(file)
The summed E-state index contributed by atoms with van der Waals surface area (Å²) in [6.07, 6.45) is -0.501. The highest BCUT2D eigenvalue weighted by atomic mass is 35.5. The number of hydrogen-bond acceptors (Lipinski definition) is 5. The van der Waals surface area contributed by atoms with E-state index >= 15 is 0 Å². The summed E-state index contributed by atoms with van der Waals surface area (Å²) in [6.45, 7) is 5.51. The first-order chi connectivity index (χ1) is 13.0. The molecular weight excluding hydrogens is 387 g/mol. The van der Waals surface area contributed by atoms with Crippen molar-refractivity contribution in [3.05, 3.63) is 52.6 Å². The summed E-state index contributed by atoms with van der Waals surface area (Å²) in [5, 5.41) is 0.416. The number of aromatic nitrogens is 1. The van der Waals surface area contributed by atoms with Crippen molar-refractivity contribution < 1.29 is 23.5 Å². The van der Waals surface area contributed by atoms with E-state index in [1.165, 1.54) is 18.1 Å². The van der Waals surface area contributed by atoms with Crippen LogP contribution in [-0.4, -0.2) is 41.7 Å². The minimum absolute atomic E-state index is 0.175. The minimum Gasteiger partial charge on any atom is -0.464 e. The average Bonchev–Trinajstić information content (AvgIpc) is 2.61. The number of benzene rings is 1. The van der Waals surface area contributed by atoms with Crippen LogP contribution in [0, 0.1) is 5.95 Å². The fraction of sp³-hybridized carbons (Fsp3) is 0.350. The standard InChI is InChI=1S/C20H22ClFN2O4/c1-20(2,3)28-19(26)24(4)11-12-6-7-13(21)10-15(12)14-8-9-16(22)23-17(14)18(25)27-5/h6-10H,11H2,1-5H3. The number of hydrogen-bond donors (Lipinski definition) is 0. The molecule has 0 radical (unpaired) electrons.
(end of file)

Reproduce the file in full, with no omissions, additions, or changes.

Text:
The summed E-state index contributed by atoms with van der Waals surface area (Å²) in [6.07, 6.45) is -0.501. The highest BCUT2D eigenvalue weighted by atomic mass is 35.5. The number of hydrogen-bond acceptors (Lipinski definition) is 5. The van der Waals surface area contributed by atoms with E-state index >= 15 is 0 Å². The summed E-state index contributed by atoms with van der Waals surface area (Å²) in [6.45, 7) is 5.51. The first-order chi connectivity index (χ1) is 13.0. The molecular weight excluding hydrogens is 387 g/mol. The van der Waals surface area contributed by atoms with Crippen molar-refractivity contribution in [3.05, 3.63) is 52.6 Å². The summed E-state index contributed by atoms with van der Waals surface area (Å²) in [5, 5.41) is 0.416. The number of aromatic nitrogens is 1. The van der Waals surface area contributed by atoms with Crippen molar-refractivity contribution < 1.29 is 23.5 Å². The van der Waals surface area contributed by atoms with E-state index in [1.165, 1.54) is 18.1 Å². The van der Waals surface area contributed by atoms with Crippen LogP contribution in [-0.4, -0.2) is 41.7 Å². The minimum absolute atomic E-state index is 0.175. The minimum Gasteiger partial charge on any atom is -0.464 e. The average Bonchev–Trinajstić information content (AvgIpc) is 2.61. The number of benzene rings is 1. The van der Waals surface area contributed by atoms with Crippen LogP contribution in [0, 0.1) is 5.95 Å². The fraction of sp³-hybridized carbons (Fsp3) is 0.350. The standard InChI is InChI=1S/C20H22ClFN2O4/c1-20(2,3)28-19(26)24(4)11-12-6-7-13(21)10-15(12)14-8-9-16(22)23-17(14)18(25)27-5/h6-10H,11H2,1-5H3. The number of hydrogen-bond donors (Lipinski definition) is 0. The molecule has 0 radical (unpaired) electrons.